Last week I stepped on a bus in Westwood. Immediately I looked around for a seat, but none were available. As luck would have it, someone jumped up and rushed to the door before it closed. I took the seat before someone else claimed it. Once I was settled in my seat, I reached for a book. It’s the beauty of taking public transportation instead of driving my car: I get to catch up on reading, which I haven’t done much of over the past year. My eyes drifted to two men seated across from me. They were surely in their 70s. They looked healthy for men I would assume were homeless or semi-homeless. While they didn’t reek of the odor one might commonly smell from those seen much too often around L.A.–with their loads of possessions packed tightly in various shopping bags–the two elderly men wore soiled clothing. One man had holes in both knees of his jeans exposing healed as well as recent scars. Both men looked tired. You notice the tired when you’re no longer young. The tired have a look. At some point one’s life story begins to manifest in myriad ways–from how one walks, talks, or just the demands life puts on the spirit begins to reflect in aging eyes.
How many miles had both of these men walked? What misfortune turned their lives around and had them travelling through Los Angeles with bags containing their worldly possessions, wearing clothing archetypical of those living on large urban city streets? What happened between the life that I feel confident they once had when they most certainly didn’t look tired, to now carrying three or four bags that endorsed the 99 cents store and Trader Joe’s. I would trust there was a time in which these men were able to walk into a Trader Joe’s and purchase food. No one would have noticed them. No one would have judged. Unquestionably, their presence would go noticed should they walked the aisles of Trader Joe’s today, even if they had money to purchase the food on the trendy market’s shelves.
Occasionally, as I read my book, I would look their way. I didn’t want to stare. I remember as a child my mother saying that staring is rude. That has stuck with me through the years. Yet and still, I would find myself looking their way each time I turned a page of my book. By the time we reached Beverly Hills, a stone’s throw from Westwood where I started this bus ride, I began to contemplate what a life like theirs means in the larger Plan? What is God up to in terms of these two men? What is the Universe using their lives for? Quite frankly, I’ve often questioned the quality of life when it’s framed inside perpetual struggle. Intellectually, I understand there’s the possibility these two elderly men don’t see their lives in the way I see their lives–from the outside.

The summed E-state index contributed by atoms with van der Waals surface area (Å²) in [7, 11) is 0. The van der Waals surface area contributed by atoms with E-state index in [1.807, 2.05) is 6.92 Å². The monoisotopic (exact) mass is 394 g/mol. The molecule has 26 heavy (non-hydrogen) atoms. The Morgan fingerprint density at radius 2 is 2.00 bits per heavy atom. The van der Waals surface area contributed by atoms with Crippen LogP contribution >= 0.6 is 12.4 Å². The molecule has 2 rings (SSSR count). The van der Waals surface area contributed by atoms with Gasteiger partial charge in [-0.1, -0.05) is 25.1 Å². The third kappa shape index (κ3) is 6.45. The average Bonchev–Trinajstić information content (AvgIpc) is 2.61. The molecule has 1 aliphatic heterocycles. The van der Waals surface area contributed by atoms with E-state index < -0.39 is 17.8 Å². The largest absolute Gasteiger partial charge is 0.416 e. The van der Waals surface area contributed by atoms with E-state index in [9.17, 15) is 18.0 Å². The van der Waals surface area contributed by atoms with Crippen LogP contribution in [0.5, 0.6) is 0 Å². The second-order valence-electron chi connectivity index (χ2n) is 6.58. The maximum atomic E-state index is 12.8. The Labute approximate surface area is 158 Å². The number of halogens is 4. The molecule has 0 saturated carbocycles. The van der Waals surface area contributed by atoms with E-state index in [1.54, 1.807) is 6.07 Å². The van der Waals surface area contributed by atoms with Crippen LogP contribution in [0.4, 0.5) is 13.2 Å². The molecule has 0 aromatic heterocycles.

It’s not as though my belief system is that life is solely about 24/7 joy and unending abundance. No one has that life. However, what’s the divine meaning of these two tired men? I trust that they have a Purpose that I don’t understand as a naïve spiritual being. My belief is that every life works for the greater good, and all sentient beings are spiritually linked. Yet I am not certain I know, in their case, if they are living or existing. Someone I was once involved with said to me, “You ask too many questions.” I was bothered by his perception of me at the time. But I am starting to agree with his opinion, more and more these days. It’s rare I recognize this kind of curiosity in other people; although it’s not to suggest “other people” don’t care.
Other than the bus driver, I doubt anyone noticed the two men sitting in the front of the bus. And while I believe it would have had more to do with their appearance, it likewise would have had something to do with their age. Very few regard the elderly. And I would also suggest their appearance went ignored because they appear to the average person, two old men who serve no purpose.